I've finally got around to reading the new Lib Dem policy paper Real Women today.
On the whole, I think it's pretty good stuff. It tackles issues that affect women, without making me as a man feel I'm engaged in a massive conspiracy against the entire female population. It proposes lots of sensible, practical ways in which to enable women to improve their own lives.
But there are flaws in the motion that Lib Dem federal conference will be discussing next month when we get together in Bournemouth. There are parts of it which assume that some of the problems it seeks to address can be solved by state regulation, rather than through cultural change, which I think is a wrong-headed approach.
In particular, I'm thinking of the proposals relating to how women are portrayed in the media. These are either utterly impractical and unenforceable (eg the proposals governing how pictures can be modified) or involve the sort of petty state regulation that Lib Dems should be opposing. The proposals on lessons on body-image involve the sort of centralised control of education that I thought we were against. And the idea to introduce 'name blanking' for job applications is just silly bureaucratic nonsense.
That's why I've drafted this amendment, which I'm seeking support for. It's only a draft at the moment, so this may not be quite the final version, but if you're a Lib Dem federal conference voting rep and wish to support it, email me at bernardsalmon[at]cix.co.uk (replace the [at] with an @). I'll need your name, Lib Dem membership number and your local party.
This is the amendment:
Delete sections 3 and 4 (lines 39-52) and replace with:
3. Proposals to challenge the often narrow portrayal of gender roles within the media, but recognising that this can best be done through a process of cultural change rather than by regulation by the state.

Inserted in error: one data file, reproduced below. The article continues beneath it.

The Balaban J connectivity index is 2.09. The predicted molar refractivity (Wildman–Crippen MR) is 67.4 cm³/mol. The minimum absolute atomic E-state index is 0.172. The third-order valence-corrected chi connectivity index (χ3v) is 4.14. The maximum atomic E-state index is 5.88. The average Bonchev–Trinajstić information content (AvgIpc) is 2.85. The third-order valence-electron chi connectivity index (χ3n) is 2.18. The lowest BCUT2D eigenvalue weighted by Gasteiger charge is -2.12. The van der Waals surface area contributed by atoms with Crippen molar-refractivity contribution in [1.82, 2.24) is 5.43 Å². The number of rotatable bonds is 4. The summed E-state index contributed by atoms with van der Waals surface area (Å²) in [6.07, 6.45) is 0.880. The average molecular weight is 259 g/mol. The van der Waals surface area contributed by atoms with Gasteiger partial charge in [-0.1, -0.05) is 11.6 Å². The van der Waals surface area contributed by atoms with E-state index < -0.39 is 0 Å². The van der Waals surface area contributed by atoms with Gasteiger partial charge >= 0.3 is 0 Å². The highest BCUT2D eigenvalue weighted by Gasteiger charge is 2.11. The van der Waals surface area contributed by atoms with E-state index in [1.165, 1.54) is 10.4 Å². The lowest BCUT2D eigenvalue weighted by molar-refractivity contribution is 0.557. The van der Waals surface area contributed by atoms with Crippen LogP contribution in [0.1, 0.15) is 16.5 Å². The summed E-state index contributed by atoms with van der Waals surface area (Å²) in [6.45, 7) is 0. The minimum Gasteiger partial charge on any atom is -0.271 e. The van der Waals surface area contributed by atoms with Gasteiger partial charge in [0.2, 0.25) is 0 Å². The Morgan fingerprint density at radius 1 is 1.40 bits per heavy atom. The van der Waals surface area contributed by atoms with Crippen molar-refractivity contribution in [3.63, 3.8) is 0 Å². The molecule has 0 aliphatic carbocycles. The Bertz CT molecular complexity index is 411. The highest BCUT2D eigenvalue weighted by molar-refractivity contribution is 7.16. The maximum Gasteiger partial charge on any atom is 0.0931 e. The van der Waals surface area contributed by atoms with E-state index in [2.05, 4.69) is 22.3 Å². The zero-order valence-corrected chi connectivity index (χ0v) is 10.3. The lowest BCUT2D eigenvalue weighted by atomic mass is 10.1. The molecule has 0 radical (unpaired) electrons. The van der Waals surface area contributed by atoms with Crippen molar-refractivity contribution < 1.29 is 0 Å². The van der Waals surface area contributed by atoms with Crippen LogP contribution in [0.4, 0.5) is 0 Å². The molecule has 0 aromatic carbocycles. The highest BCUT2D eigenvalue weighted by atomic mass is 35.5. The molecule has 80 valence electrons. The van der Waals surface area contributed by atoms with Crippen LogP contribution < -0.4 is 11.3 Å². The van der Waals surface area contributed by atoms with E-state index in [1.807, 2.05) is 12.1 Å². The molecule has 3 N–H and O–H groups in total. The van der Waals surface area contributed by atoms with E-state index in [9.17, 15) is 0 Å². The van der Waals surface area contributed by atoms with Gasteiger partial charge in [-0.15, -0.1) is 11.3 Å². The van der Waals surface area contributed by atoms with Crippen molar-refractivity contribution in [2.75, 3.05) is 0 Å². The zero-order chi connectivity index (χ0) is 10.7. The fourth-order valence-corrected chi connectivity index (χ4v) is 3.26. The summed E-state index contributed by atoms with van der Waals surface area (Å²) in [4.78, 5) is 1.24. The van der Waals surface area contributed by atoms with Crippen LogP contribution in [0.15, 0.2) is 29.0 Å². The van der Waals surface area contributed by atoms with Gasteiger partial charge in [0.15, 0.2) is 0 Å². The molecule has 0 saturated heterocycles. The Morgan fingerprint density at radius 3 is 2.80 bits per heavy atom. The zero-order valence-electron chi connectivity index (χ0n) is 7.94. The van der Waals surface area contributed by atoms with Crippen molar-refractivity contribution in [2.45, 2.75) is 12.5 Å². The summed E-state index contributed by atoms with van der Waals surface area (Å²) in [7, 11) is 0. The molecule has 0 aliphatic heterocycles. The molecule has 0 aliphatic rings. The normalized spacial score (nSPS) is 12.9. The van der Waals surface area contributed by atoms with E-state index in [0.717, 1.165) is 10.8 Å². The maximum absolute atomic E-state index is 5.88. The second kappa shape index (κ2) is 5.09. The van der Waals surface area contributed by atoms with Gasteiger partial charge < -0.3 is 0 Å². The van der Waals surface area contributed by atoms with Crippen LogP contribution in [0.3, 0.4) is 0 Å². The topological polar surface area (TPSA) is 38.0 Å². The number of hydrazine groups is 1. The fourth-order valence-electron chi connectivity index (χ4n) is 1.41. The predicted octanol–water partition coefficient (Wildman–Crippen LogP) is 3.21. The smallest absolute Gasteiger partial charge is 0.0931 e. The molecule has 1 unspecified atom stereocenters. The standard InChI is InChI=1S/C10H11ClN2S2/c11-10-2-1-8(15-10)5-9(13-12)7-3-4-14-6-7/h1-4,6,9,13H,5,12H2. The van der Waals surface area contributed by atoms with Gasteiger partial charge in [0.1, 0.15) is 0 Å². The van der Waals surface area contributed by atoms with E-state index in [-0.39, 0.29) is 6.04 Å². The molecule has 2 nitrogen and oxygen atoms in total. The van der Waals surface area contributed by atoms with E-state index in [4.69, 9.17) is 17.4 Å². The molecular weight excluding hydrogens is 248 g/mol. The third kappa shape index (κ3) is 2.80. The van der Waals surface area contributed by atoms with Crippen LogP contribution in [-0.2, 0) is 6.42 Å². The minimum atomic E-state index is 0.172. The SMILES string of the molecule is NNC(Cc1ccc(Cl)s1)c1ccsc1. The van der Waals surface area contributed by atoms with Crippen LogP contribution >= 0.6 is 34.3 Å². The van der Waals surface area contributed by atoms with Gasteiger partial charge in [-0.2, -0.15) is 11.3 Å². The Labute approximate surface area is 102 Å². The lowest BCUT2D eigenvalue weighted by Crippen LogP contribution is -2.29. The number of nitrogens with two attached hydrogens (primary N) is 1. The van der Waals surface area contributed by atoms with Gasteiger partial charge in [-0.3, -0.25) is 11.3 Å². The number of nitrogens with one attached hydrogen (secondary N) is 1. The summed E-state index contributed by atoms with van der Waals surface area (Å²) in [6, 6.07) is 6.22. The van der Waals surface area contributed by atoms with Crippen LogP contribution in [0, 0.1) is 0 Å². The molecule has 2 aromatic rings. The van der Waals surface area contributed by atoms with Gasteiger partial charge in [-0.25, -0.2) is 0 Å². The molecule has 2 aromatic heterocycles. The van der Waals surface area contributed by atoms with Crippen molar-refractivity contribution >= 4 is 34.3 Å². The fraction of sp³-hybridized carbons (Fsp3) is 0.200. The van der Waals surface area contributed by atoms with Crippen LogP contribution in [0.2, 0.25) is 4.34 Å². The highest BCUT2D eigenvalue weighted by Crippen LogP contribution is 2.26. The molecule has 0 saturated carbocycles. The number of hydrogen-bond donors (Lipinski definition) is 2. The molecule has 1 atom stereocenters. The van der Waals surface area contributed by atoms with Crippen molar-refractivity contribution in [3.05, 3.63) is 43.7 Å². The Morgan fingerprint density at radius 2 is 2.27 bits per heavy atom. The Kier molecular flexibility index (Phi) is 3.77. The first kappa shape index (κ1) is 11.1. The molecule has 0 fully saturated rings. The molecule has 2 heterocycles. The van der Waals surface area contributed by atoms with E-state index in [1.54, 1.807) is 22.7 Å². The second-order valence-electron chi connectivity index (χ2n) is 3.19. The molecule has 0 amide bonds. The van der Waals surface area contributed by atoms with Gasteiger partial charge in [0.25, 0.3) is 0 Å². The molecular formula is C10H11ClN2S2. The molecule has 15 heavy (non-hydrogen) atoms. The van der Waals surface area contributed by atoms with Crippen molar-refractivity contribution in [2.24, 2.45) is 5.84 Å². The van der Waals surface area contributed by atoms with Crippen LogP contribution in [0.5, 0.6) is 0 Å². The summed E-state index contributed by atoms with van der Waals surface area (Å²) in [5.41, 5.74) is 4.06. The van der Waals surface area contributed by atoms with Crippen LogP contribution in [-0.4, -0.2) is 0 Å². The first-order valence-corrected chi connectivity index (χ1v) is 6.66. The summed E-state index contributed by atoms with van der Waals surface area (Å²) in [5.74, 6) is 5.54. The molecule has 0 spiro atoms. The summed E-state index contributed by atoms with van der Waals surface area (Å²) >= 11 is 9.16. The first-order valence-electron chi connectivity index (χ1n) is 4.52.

4. Proposals to empower young girls (and boys) to challenge conformity and to decrease their chances of developing eating disorders by encouraging schools and local authorities to develop age-appropriate lessons on body-image and media literacy as part of Personal, Social and Health Education (PSHE) in schools.
Delete section 6(d) (lines 65-66).
These are the relevant sections of the motion as they currently stand:
3. Proposals to challenge the narrow and overly sexualised aesthetic presented in the media and popular culture by:
a) Requiring OFCOM and the ASA to mainstream gender equality into their regulation of the media.
b) Requiring all advertisements to declare the extent to which digital retouching technology has been used to create overly perfected and unrealistic images of women (and men).
4. Proposals to allow young girls (and boys) the space to challenge conformity and to decrease their chances of developing eating disorders by:
a) Banning the use of digital retouching technology in advertisements aimed at under 16s, which creates overly perfected and unrealistic images of women (and men); we would work with industry professionals to ensure that legislation was appropriately worded to reflect these aims.
b) Providing age-appropriate lessons on body-image and media literacy as part of Personal, Social and Health Education (PSHE) in schools.
6. Plans to tackle discrimination at work and in pay by:
d) Introducing a 'name blanking' policy so that job applicants apply with National Insurance numbers.
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